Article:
it rains with eyes without eyelids
slithering through stuck windows
between men left thoughtless
without remembering the dead
never dressing in their Sunday clothes
feeling no more lavender scent
only round eyes gathered in heaps
wide open eyeballs in sub-urban polar nights
the children and the old and the saint relics
stay right like moist matches
in forgotten boxes in locked drawers
in pantries without electricity circuits
the rain found them beyond any wall
no one was left to care about darkness
a book opened at once
the window opens widely
magic wheels of colors turn again
inside child’s eyes round forest skirts
the rain stopped tuning
its harp with knotted strings
hidden between rambling clouds
lady Vivien’s story dripped in the lake
dreams are growing on the rainbow’s stem
another spring day hurts tree cores
new buds jump out from steely branches
maiden’s heart clings to lime tree leaves
pierced with candy sugar light
her silvery long hair entangled among willows
is swept by winds into the wild mint field
whispers gather in dandelion seeds
melting on top of wet black berries
near the house corners
covered with moss
under the old oak
grass colors fade slowly
brown and yellow butterflies fall
over a closed story book
entranced for ever
House snakes have disappeared from the rotten and darkened corn shed. A few dead embers lie near the stove, covered in cinders. On the small windowsill someone forgot a mouse trap. Under the stable’s rafters cobwebs hang heavy catching swallow nest crumbs. The well’s wheel got stuck, silence slithers in the whitewashed wall crevices. At a far distance blue trains sizzle, the river’s waters are swift and murky.
I should better rest in the garden, feeling the earth’s sap dragging me down, hearing old men sharpening their scythes. In those times grasses grew tall and upright. Clouds begin to gather over me, gliding on my back spine. I think it’s going to be a storm, like it was before and always.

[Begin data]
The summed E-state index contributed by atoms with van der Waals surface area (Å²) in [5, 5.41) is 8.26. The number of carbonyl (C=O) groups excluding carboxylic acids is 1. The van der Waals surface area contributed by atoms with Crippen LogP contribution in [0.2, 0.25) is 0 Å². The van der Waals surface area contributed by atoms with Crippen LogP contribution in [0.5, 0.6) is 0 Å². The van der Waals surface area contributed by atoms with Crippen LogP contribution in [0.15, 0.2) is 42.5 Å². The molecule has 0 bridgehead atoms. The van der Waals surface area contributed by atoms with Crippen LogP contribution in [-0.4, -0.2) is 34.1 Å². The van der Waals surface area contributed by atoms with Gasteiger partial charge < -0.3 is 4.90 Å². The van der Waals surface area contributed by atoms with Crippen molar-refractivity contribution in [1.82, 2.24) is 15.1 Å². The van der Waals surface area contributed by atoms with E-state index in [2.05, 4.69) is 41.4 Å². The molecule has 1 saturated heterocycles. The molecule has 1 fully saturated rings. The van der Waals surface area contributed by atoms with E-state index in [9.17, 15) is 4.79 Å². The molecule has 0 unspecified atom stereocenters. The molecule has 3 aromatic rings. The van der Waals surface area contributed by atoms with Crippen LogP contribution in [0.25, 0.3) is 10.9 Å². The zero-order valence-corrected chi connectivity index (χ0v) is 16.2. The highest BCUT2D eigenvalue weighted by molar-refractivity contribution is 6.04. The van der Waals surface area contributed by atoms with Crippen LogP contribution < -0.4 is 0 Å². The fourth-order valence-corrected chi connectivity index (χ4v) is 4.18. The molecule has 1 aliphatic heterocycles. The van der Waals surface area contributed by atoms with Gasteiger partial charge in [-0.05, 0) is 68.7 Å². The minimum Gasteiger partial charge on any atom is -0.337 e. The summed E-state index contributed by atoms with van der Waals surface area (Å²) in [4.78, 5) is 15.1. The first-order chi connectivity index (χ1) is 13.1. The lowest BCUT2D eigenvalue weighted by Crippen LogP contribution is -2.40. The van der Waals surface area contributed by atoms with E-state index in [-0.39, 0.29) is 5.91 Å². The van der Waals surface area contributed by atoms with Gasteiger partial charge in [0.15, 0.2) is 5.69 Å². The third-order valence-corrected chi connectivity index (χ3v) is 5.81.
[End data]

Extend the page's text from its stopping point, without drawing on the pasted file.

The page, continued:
Many waters flew down in a row.
I couldn’t see my traces anymore:
barefoot child footprints, hoofs, wagon wheels
piling up like volcano cinders drifting in the wind.
People had a shrill voice,
a kind of old knife blade stuck in dry earth,
they were coming home with dust in their collars,
the moon’s craters were no more visible.
I began to drink water only from a spring source
carrying it at sunset in a cold pitcher
its shadow was trembling as I walked by
along with my too long shadow,
like two brotherly waves.
For a time I stood close to the ground,
a butterfly wing on a broken earthenware,
feeling my heart growing bigger,
its walls withdrawing inside it,
a bulldozer overturning the rubble.
I was hardly breathing,
compressed by demolished bricks
detached from their foundation.
Like a well without chains
I couldn’t cry anymore,
all my tears were lost.
Around rooster’s wake up
two gray trains collided,
the passengers forgotten on a long list
in the church service
dreams’ barrier broke below them.
It was raining again.
It’s warm in September
and the air is rancid,
after so many days of drought
hot clouds roll in the sky’s marrow
Tiredness bites the tendons,
I’m hardly running,
a butterfly rests on my front wrinkles
and there are still cobwebs
amongst the vines
vibrating before being torn
with a shard of smile
In the red eye corner
I’m painting a teardrop
so I can cry beneath the mask.
I put on my gray raincoat,
tightening the laces,
gusts of wind cut my arms
with a young forest hum,
they weigh rootless on my chest,
the air whimpers like a baby
and it starts raining